Bramblitt went on to explain that he spends most of his time as a studio artist, painting 12 to 16 hours daily in his studio when he isn’t traveling.  “I am a visually impaired visual artist which might seem like an oxymoron.  I am a blind painter who works in the visual arts, but I can’t see.”  He challenged the students by asking, “Does anyone have any ideas, if you can’t see the paints and you can’t see the drawings, what sense you might use?”  When the auditorium remained silent, Bramblitt took a guess, thanking the students for being polite by raising their hands to answer his questions, but he reminded the students that since he is blind, they would simply need to say their answers.  Students excitedly responded with, “touch!”  “You are all so smart!  Yes, I use my sense of touch!”

Bramblitt creates his paintings by using modern Orientation and Mobility techniques, combined with composition and painting theories.  He textures the paint, making each color feel differently, and draws using paint that leaves a subtle raised line that can be felt to guide him around the canvas. While continuing to talk, Bramblitt got started painting.  As his painting of a forest, complete with trees, a deer and a beautiful background came to life, Bramblitt said that this is the first time in history that visually impaired people are getting involved in painting.  There have been master painters in the past who have started to lose their eyesight, and they have adapted and come up with different ways to paint, but this is the first time that people who have a visual impairment are just getting into artwork.  “Art came to me at a time in my life when it shouldn’t have.  It was ridiculous really to be in the visual arts when you are nonvisual.  When I first started painting, I was very sad and angry that I had lost my eyesight, so I would sign my paintings with two little circles that are crossed out, symbolizing two eyes that are crossed out,” said Bramblitt.  “After I had been painting for about 8 months or so, I started to relax more and feel happy, and I kept signing my paintings that way because I realized that you don’t really need vision to appreciate art, and you don’t need vision to be able to create art.  Art comes from a place that is a lot further down and is one of the things that makes us human.  Art is a way of sharing emotions and ideas.”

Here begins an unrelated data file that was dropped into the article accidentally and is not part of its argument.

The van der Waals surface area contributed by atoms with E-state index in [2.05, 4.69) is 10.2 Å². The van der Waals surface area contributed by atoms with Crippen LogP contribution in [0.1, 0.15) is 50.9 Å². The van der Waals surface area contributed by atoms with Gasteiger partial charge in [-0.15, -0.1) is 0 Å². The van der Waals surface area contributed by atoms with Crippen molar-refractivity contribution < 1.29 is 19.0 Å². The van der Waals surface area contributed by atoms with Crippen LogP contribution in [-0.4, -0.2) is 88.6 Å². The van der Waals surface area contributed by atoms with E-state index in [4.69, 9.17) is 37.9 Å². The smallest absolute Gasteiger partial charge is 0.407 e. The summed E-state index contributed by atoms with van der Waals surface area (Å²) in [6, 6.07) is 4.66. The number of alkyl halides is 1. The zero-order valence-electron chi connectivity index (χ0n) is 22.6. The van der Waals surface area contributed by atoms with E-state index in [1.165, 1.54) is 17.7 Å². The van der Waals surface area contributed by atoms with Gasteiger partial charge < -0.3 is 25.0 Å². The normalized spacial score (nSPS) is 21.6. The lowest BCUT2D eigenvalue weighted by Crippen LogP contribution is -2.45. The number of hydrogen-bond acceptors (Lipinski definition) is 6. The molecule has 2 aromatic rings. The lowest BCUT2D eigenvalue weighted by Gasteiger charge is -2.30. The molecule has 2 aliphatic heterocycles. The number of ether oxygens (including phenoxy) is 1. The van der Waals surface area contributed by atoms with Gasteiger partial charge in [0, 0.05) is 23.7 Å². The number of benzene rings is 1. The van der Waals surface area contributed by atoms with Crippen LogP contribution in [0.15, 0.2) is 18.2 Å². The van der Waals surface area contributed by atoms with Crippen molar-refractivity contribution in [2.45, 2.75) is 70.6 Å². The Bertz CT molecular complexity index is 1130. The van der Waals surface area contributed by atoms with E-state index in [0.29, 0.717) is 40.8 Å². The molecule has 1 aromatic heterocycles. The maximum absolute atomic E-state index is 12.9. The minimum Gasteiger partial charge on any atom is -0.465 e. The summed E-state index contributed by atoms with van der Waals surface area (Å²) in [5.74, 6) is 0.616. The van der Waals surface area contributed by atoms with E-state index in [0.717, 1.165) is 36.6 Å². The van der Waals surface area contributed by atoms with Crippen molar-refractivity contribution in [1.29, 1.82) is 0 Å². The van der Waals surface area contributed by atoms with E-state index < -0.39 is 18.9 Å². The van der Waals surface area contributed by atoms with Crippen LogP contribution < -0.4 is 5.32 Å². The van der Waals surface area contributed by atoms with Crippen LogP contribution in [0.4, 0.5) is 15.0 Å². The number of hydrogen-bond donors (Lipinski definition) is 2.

Following questions by the students, the first workshop ended, and after a brief break, students from Lincoln School began to file into the high school auditorium.  Bramblitt conducted the next workshop much the same as the first, but it held special significance for Lincoln fourth grader, Zachary Nolin, and his family.  Zachary has been blind since birth, and Bramblitt has been a beacon of hope and optimism for the Nolin family.  “I’ve known John Bramblitt for close to ten years,” said Zachary’s father, Brook Nolin.  “Over the years, I’ve seen the admiration for his artwork grow in leaps and bounds.  John’s background story and the use of vibrant colors in his art helps brighten some of those days that might seem dark.  Our family has high expectations for Zachary.  By meeting and knowing people like John, we know that blindness can’t be used as a reason not to try something new.  We expect Zachary to try.”       

An artist indeed, but Bramblitt’s story held so much more significance from which everyone can learn.  Life can be difficult, and with a positive mindset and a bit of courage, it can shift from darkness to a brightly painted canvas.